It is possible to find a reasonable compromise with angle-of-view, that renders objects with a more normal perspective while still affecting some degree of light falloff sufficient to render a bit of sky detail visible. In my experience this occurs in angles of view somewhere in the range between 90 and 120 degrees. Some experimentation is required, for your individual needs. A handy rule of thumb is that a 90-degree angle-of-view occurs when the film or paper is twice as wide as the focal length.

These little 3.5" square prints will work very nicely when matted to a larger frame size, and I can see an entire series being presented in this manner. What makes this possible is the refinement in my process that I've worked toward, from camera to finished print via rotary processing of Harman Direct Positive paper.

Monday, February 1, 2016

Custom Roller Base Project

For a few years now, I've been working with the Harman Direct Positive Paper, a silver gelatin, fiber based, black & white print paper that has a direct positive emulsion, meaning that it can be directly exposed inside of a camera to produce, after development using standard chemistry, a one-of-a-kind print. There was a point in time, for about a year, when the paper was out of manufacture, due to a chemical supplier going out of business and another source having to be found, but now it's once again being made, and supplies are plentiful.

I've created one-of-a-kind prints using this medium in a variety of sizes, from sub-miniature Minox-sized to 8"-by-10". While the larger formats require either tray development in a darkroom setting or a large processing drum, and the Minox-sized prints were best handled in small containers in a darkroom, it is in those intermediate-sized formats, from 35mm to 4"-by-5", that I've done most of my work with this paper, and hence would like to find more convenient working methods.

One of the main issues I have is during the winter months, when my unheated, garage-based darkroom requires considerable time to warm up using a space heater, precluding spur-of-the-moment boughts of darkroom creativity. What I'd like is at least a way to work with the Harman paper in the convenience of my kitchen.

While I do have a Jobo processing drum for 4"-by-5" prints, the associated manual roller base is a rather pricey and fragile item. However, for smaller-sized prints - such as those cut to custom sizes for loading, one-at-a-time, into small and medium format cameras - there is no custom-fit processing tank available.

Several years ago, in a fit of inspiration, I decided that I might be able to use a stainless steel 35mm developing tank as a makeshift rotary processor for these special-sized smaller prints. The idea was that the reels would be kept inside the tank and the paper would be slipped into the gap between the outside of the reels and the inner surface of the tank, with the emulsion facing inward. With the lid installed, an adequate quantity of chemicals - about 100mL - can be used for processing without sloshes spilling from the lid, as the tank is oriented sideways and continuously rotated.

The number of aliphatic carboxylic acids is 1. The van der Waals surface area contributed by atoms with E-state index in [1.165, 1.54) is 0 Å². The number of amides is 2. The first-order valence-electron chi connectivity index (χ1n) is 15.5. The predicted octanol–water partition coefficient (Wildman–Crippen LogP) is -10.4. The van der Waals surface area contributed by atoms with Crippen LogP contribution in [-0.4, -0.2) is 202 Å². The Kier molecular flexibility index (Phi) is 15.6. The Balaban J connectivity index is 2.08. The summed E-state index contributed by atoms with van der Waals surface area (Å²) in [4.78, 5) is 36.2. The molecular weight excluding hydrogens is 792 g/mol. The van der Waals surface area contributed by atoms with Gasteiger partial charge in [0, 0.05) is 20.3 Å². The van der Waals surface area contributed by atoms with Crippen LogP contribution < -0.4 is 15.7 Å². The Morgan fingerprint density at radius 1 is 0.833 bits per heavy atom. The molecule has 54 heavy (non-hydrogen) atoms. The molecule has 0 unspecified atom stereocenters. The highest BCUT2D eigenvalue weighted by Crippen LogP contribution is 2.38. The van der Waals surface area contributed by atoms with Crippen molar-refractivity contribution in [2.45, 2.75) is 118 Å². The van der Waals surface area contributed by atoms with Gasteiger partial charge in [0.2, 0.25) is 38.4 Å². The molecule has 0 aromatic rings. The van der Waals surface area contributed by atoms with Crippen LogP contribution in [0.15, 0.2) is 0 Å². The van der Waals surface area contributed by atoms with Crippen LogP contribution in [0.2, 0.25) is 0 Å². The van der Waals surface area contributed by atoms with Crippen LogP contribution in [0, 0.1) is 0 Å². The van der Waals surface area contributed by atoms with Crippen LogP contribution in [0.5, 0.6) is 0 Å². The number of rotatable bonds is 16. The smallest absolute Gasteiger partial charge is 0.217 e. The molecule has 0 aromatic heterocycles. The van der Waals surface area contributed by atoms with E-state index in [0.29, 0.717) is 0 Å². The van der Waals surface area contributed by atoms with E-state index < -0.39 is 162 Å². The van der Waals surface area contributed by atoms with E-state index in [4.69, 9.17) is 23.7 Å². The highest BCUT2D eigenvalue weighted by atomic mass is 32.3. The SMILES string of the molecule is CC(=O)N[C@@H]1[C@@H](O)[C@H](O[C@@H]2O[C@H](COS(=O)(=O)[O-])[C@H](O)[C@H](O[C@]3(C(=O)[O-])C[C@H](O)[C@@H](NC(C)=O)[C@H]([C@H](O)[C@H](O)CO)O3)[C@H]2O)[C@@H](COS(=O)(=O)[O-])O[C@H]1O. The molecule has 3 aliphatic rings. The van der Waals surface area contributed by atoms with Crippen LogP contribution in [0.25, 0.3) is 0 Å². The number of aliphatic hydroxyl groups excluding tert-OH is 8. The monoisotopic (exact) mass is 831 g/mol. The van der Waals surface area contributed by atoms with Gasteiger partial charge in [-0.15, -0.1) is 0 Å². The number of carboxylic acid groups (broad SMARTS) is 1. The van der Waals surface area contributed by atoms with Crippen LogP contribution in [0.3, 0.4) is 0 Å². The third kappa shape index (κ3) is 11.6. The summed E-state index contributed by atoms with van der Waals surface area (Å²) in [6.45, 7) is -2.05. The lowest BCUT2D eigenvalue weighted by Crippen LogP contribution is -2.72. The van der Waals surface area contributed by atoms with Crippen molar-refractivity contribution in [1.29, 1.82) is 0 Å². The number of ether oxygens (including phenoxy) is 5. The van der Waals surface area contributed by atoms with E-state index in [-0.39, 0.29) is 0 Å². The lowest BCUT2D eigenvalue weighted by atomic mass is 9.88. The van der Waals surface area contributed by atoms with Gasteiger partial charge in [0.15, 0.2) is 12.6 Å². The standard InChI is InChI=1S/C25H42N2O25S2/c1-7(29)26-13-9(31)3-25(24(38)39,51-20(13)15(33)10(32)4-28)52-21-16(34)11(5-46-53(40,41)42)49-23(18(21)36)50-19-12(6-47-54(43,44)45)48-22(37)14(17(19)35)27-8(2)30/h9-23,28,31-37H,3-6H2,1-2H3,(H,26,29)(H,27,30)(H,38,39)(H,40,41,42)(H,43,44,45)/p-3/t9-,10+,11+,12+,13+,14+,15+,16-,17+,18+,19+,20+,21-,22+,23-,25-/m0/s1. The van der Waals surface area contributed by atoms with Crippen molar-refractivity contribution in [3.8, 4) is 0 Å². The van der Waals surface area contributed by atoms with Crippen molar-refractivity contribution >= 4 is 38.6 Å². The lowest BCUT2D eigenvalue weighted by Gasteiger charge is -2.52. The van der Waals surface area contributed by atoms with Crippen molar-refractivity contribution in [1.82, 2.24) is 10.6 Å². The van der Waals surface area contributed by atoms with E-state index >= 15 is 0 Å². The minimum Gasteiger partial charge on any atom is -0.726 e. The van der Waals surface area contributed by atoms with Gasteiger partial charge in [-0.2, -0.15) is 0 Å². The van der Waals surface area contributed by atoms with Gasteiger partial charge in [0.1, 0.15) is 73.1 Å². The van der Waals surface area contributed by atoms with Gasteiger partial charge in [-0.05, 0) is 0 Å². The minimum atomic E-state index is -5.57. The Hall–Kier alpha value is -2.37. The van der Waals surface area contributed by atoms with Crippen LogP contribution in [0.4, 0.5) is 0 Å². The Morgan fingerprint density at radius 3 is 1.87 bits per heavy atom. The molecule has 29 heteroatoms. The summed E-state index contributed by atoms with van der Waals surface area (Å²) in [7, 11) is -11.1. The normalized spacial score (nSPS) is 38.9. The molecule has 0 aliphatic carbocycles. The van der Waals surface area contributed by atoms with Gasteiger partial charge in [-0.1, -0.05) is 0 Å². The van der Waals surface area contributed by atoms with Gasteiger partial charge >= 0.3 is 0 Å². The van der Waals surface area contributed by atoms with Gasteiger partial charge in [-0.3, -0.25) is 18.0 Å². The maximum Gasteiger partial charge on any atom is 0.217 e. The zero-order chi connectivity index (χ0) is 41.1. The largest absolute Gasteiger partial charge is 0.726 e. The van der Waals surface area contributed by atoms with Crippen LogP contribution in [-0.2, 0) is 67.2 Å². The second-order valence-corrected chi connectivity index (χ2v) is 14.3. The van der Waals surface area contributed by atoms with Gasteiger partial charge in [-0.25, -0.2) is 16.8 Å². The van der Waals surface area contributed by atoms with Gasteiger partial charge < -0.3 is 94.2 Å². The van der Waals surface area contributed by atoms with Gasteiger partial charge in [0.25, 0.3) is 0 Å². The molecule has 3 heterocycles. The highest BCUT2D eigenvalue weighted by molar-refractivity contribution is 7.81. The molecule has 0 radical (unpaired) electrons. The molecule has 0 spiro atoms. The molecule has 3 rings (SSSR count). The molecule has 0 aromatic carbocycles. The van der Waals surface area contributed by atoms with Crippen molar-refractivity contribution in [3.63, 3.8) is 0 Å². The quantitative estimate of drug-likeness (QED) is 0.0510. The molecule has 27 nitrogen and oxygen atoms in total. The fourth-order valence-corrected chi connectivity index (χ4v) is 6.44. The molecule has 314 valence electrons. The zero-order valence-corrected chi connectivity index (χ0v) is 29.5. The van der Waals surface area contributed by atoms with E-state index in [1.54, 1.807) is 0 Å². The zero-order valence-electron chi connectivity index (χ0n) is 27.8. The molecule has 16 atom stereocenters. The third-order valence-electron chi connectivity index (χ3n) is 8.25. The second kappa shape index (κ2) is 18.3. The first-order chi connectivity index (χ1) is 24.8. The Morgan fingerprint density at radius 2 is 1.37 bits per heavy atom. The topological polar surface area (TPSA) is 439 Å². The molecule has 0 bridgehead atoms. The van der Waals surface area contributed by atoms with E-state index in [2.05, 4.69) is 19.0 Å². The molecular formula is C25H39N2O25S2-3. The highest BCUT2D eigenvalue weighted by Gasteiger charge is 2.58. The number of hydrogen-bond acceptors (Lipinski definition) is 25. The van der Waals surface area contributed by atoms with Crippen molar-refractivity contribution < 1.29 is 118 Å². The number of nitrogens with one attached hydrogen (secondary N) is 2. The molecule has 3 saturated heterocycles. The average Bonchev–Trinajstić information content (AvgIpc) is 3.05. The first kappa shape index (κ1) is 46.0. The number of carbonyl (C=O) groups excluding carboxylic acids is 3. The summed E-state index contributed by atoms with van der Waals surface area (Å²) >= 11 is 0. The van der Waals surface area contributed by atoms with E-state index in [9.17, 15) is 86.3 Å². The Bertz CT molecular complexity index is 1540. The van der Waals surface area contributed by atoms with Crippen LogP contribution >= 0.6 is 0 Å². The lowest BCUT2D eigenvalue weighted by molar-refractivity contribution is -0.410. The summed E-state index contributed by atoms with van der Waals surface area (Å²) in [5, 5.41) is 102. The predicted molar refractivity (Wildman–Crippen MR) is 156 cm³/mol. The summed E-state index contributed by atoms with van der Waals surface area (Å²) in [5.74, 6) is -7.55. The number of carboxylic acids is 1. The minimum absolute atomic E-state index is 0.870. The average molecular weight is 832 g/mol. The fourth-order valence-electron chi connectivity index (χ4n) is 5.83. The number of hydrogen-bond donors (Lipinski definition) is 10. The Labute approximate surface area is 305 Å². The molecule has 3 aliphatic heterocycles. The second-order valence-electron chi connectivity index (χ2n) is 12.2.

What I needed to make this work was a roller base. I had the Jobo base for my larger formats, and I figured out how to rearrange the roller brackets to make it work somewhat for the smaller steel tank, but I wanted a dedicated solution, so I wouldn't have to keep re-configuring the Jobo roller base; it being made of plastic, I was concerned the pieces would eventually break.

And so last week I went to the hardware store and looked for some caster wheels. I noticed there were three kinds, two of which were unusable because the wheels swiveled on bearings. I wanted wheels that rolled on a fixed support mount but didn't swivel. I found what I was looking for, and went immediately to my workshop to begin fashioning the roller base.

I first had to figure out how to properly space the four wheels. So I used an old scrap piece of plywood as a test base and, using clamps, tried various configurations with the wheels and steel tank until I found an optimal configuration where the tank easily rolled on the wheels. I then measured the positions of the wheel brackets and transferred those measurements to the nice piece of plywood, that I had prepared ahead of time by spray painting a metallic silver color.

I countersunk flathead screws through the bottom of the base, with the holes tapped to fit, and used nylon locking nuts to secure the wheels. The bottom I covered in a sheet of rubber matting material via a hot glue gun, making for a nonskid, water-resistant surface.

The result is a roller base custom fitted to my stainless steel developing tank, with which I can continue in earnest creating more small-gauge, silver gelatin, direct positive prints.

I also created a video about this project, which I encourage you to watch.

I've always been intrigued by small-format black & white prints. I can recall a time, about 15 years ago, when I saw an exhibit of Edward Weston prints at the Portland Art Museum. I was absolutely stunned by the quality of the work, the physical appearance of the prints and their intimate, diminutive size. You needed to get in close to them, in order to properly appreciate their beauty. In turn, that physical intimacy allowed one to perceive them as real objects, with real physical attributes such as surface finish and tone, rather than mere image files.

I believe in this age of media over-saturation that we need to reconnect to the tangible reality of the physical art object itself. Direct positive prints, made on a gallery-quality substrate of Ilford's best double-weight, fiber-based photographic paper, represent just such a medium, ripe for further exploration.

I'm hoping that projects such as these will provide you with the inspiration and tools necessary for you to pursue your own exploration of the world of direct positive photographic prints. I'd like to hear about you work, so leave a comment if you can.